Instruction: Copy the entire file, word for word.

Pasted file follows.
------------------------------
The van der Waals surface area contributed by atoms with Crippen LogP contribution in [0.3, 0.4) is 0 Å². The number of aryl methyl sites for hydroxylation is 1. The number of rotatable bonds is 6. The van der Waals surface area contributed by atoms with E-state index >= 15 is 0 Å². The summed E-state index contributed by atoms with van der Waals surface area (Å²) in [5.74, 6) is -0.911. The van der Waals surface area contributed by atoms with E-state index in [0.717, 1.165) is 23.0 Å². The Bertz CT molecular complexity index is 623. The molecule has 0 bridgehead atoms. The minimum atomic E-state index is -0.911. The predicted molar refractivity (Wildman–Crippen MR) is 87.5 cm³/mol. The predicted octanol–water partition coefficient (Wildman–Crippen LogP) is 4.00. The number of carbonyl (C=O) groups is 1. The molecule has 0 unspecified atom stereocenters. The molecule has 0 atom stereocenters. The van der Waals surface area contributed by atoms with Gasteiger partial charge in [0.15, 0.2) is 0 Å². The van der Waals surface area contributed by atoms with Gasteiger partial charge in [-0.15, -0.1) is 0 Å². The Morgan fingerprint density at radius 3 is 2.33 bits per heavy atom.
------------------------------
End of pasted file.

The van der Waals surface area contributed by atoms with Crippen LogP contribution in [0.3, 0.4) is 0 Å². The number of aryl methyl sites for hydroxylation is 1. The number of rotatable bonds is 6. The van der Waals surface area contributed by atoms with E-state index >= 15 is 0 Å². The summed E-state index contributed by atoms with van der Waals surface area (Å²) in [5.74, 6) is -0.911. The van der Waals surface area contributed by atoms with E-state index in [0.717, 1.165) is 23.0 Å². The Bertz CT molecular complexity index is 623. The molecule has 0 bridgehead atoms. The minimum atomic E-state index is -0.911. The predicted molar refractivity (Wildman–Crippen MR) is 87.5 cm³/mol. The predicted octanol–water partition coefficient (Wildman–Crippen LogP) is 4.00. The number of carbonyl (C=O) groups is 1. The molecule has 0 unspecified atom stereocenters. The molecule has 0 atom stereocenters. The van der Waals surface area contributed by atoms with Gasteiger partial charge in [0.15, 0.2) is 0 Å². The van der Waals surface area contributed by atoms with Gasteiger partial charge in [-0.15, -0.1) is 0 Å². The Morgan fingerprint density at radius 3 is 2.33 bits per heavy atom.